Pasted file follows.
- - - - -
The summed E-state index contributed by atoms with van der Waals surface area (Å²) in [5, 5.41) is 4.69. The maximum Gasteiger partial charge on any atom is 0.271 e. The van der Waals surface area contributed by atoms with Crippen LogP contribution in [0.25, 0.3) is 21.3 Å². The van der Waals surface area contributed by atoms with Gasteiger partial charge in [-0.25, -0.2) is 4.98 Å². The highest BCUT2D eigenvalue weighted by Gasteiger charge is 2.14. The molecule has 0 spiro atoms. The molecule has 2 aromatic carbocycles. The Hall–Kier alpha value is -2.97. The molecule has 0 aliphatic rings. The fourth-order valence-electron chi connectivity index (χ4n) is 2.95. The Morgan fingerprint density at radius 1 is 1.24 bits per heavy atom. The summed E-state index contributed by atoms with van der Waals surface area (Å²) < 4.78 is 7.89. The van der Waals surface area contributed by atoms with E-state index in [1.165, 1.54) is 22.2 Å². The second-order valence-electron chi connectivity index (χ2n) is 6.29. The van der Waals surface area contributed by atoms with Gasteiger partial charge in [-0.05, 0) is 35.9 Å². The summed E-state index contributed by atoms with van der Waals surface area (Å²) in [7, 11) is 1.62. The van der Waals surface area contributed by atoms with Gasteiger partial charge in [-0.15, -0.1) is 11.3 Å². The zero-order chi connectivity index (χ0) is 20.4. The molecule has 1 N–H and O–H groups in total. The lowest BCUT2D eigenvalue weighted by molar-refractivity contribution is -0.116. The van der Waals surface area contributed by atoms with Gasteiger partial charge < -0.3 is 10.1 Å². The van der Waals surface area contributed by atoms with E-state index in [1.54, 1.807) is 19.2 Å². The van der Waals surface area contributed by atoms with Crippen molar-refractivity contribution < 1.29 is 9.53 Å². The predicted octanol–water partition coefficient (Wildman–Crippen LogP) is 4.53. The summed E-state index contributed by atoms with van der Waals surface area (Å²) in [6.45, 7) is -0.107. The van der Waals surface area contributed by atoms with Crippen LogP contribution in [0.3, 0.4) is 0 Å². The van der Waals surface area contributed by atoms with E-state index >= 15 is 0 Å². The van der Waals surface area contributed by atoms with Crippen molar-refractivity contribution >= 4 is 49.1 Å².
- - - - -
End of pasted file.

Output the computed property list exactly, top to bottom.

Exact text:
The summed E-state index contributed by atoms with van der Waals surface area (Å²) in [5, 5.41) is 4.69. The maximum Gasteiger partial charge on any atom is 0.271 e. The van der Waals surface area contributed by atoms with Crippen LogP contribution in [0.25, 0.3) is 21.3 Å². The van der Waals surface area contributed by atoms with Gasteiger partial charge in [-0.25, -0.2) is 4.98 Å². The highest BCUT2D eigenvalue weighted by Gasteiger charge is 2.14. The molecule has 0 spiro atoms. The molecule has 2 aromatic carbocycles. The Hall–Kier alpha value is -2.97. The molecule has 0 aliphatic rings. The fourth-order valence-electron chi connectivity index (χ4n) is 2.95. The Morgan fingerprint density at radius 1 is 1.24 bits per heavy atom. The summed E-state index contributed by atoms with van der Waals surface area (Å²) < 4.78 is 7.89. The van der Waals surface area contributed by atoms with E-state index in [1.165, 1.54) is 22.2 Å². The second-order valence-electron chi connectivity index (χ2n) is 6.29. The van der Waals surface area contributed by atoms with Gasteiger partial charge in [-0.05, 0) is 35.9 Å². The summed E-state index contributed by atoms with van der Waals surface area (Å²) in [7, 11) is 1.62. The van der Waals surface area contributed by atoms with Gasteiger partial charge in [-0.15, -0.1) is 11.3 Å². The zero-order chi connectivity index (χ0) is 20.4. The molecule has 1 N–H and O–H groups in total. The lowest BCUT2D eigenvalue weighted by molar-refractivity contribution is -0.116. The van der Waals surface area contributed by atoms with Gasteiger partial charge < -0.3 is 10.1 Å². The van der Waals surface area contributed by atoms with E-state index in [1.54, 1.807) is 19.2 Å². The van der Waals surface area contributed by atoms with Crippen molar-refractivity contribution < 1.29 is 9.53 Å². The predicted octanol–water partition coefficient (Wildman–Crippen LogP) is 4.53. The summed E-state index contributed by atoms with van der Waals surface area (Å²) in [6.45, 7) is -0.107. The van der Waals surface area contributed by atoms with Crippen LogP contribution in [0.3, 0.4) is 0 Å². The van der Waals surface area contributed by atoms with E-state index >= 15 is 0 Å². The van der Waals surface area contributed by atoms with Crippen molar-refractivity contribution >= 4 is 49.1 Å².